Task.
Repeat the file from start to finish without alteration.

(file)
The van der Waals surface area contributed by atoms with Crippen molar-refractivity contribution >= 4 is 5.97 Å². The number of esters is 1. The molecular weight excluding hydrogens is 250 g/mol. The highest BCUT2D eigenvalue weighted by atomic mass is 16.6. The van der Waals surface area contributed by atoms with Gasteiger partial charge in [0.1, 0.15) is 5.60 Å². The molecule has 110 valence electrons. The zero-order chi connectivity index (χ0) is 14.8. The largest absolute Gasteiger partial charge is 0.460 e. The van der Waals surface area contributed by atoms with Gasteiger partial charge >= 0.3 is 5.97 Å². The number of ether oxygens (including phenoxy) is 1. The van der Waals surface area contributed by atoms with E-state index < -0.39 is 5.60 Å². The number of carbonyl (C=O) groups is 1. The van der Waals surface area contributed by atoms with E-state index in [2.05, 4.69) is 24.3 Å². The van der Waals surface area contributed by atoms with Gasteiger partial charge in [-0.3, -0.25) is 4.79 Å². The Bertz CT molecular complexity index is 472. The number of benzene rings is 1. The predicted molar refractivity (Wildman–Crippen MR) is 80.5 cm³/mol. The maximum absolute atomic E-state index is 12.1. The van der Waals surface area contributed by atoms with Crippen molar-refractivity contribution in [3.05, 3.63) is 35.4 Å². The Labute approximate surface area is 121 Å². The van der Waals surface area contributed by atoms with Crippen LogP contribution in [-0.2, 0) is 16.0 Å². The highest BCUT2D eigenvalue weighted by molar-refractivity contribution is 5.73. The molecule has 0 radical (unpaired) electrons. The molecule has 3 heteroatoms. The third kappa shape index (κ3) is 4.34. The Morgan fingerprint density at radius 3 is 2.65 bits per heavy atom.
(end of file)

The van der Waals surface area contributed by atoms with Crippen molar-refractivity contribution >= 4 is 5.97 Å². The number of esters is 1. The molecular weight excluding hydrogens is 250 g/mol. The highest BCUT2D eigenvalue weighted by atomic mass is 16.6. The van der Waals surface area contributed by atoms with Gasteiger partial charge in [0.1, 0.15) is 5.60 Å². The molecule has 110 valence electrons. The zero-order chi connectivity index (χ0) is 14.8. The largest absolute Gasteiger partial charge is 0.460 e. The van der Waals surface area contributed by atoms with Gasteiger partial charge >= 0.3 is 5.97 Å². The number of ether oxygens (including phenoxy) is 1. The van der Waals surface area contributed by atoms with E-state index < -0.39 is 5.60 Å². The number of carbonyl (C=O) groups is 1. The van der Waals surface area contributed by atoms with E-state index in [2.05, 4.69) is 24.3 Å². The van der Waals surface area contributed by atoms with Gasteiger partial charge in [-0.3, -0.25) is 4.79 Å². The Bertz CT molecular complexity index is 472. The number of benzene rings is 1. The predicted molar refractivity (Wildman–Crippen MR) is 80.5 cm³/mol. The maximum absolute atomic E-state index is 12.1. The van der Waals surface area contributed by atoms with Crippen molar-refractivity contribution in [3.05, 3.63) is 35.4 Å². The Labute approximate surface area is 121 Å². The van der Waals surface area contributed by atoms with Crippen LogP contribution in [-0.2, 0) is 16.0 Å². The highest BCUT2D eigenvalue weighted by molar-refractivity contribution is 5.73. The molecule has 0 radical (unpaired) electrons. The molecule has 3 heteroatoms. The third kappa shape index (κ3) is 4.34. The Morgan fingerprint density at radius 3 is 2.65 bits per heavy atom.